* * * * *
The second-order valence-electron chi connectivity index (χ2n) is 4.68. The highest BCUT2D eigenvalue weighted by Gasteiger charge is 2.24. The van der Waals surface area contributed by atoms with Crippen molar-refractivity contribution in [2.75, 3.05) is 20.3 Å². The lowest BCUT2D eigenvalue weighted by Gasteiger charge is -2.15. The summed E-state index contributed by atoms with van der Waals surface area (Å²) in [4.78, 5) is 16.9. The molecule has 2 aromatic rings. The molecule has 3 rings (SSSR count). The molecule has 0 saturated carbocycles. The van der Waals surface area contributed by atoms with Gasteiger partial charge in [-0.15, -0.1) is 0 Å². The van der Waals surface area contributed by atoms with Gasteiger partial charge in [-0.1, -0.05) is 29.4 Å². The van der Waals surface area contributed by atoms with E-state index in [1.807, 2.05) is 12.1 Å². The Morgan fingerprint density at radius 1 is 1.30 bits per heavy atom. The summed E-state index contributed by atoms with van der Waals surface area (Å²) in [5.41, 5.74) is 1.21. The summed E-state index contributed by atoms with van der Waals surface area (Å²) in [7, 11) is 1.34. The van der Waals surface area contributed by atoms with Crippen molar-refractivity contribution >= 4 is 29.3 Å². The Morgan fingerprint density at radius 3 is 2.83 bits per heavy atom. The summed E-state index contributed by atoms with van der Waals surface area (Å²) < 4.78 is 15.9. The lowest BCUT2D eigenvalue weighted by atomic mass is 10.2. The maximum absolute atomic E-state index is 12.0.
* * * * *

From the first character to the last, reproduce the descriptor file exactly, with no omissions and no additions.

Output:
The second-order valence-electron chi connectivity index (χ2n) is 4.68. The highest BCUT2D eigenvalue weighted by Gasteiger charge is 2.24. The van der Waals surface area contributed by atoms with Crippen molar-refractivity contribution in [2.75, 3.05) is 20.3 Å². The lowest BCUT2D eigenvalue weighted by Gasteiger charge is -2.15. The summed E-state index contributed by atoms with van der Waals surface area (Å²) in [4.78, 5) is 16.9. The molecule has 2 aromatic rings. The molecule has 3 rings (SSSR count). The molecule has 0 saturated carbocycles. The van der Waals surface area contributed by atoms with Gasteiger partial charge in [-0.15, -0.1) is 0 Å². The van der Waals surface area contributed by atoms with Gasteiger partial charge in [-0.1, -0.05) is 29.4 Å². The van der Waals surface area contributed by atoms with E-state index in [1.807, 2.05) is 12.1 Å². The Morgan fingerprint density at radius 1 is 1.30 bits per heavy atom. The summed E-state index contributed by atoms with van der Waals surface area (Å²) in [5.41, 5.74) is 1.21. The summed E-state index contributed by atoms with van der Waals surface area (Å²) in [7, 11) is 1.34. The van der Waals surface area contributed by atoms with Crippen molar-refractivity contribution >= 4 is 29.3 Å². The Morgan fingerprint density at radius 3 is 2.83 bits per heavy atom. The summed E-state index contributed by atoms with van der Waals surface area (Å²) < 4.78 is 15.9. The lowest BCUT2D eigenvalue weighted by atomic mass is 10.2. The maximum absolute atomic E-state index is 12.0.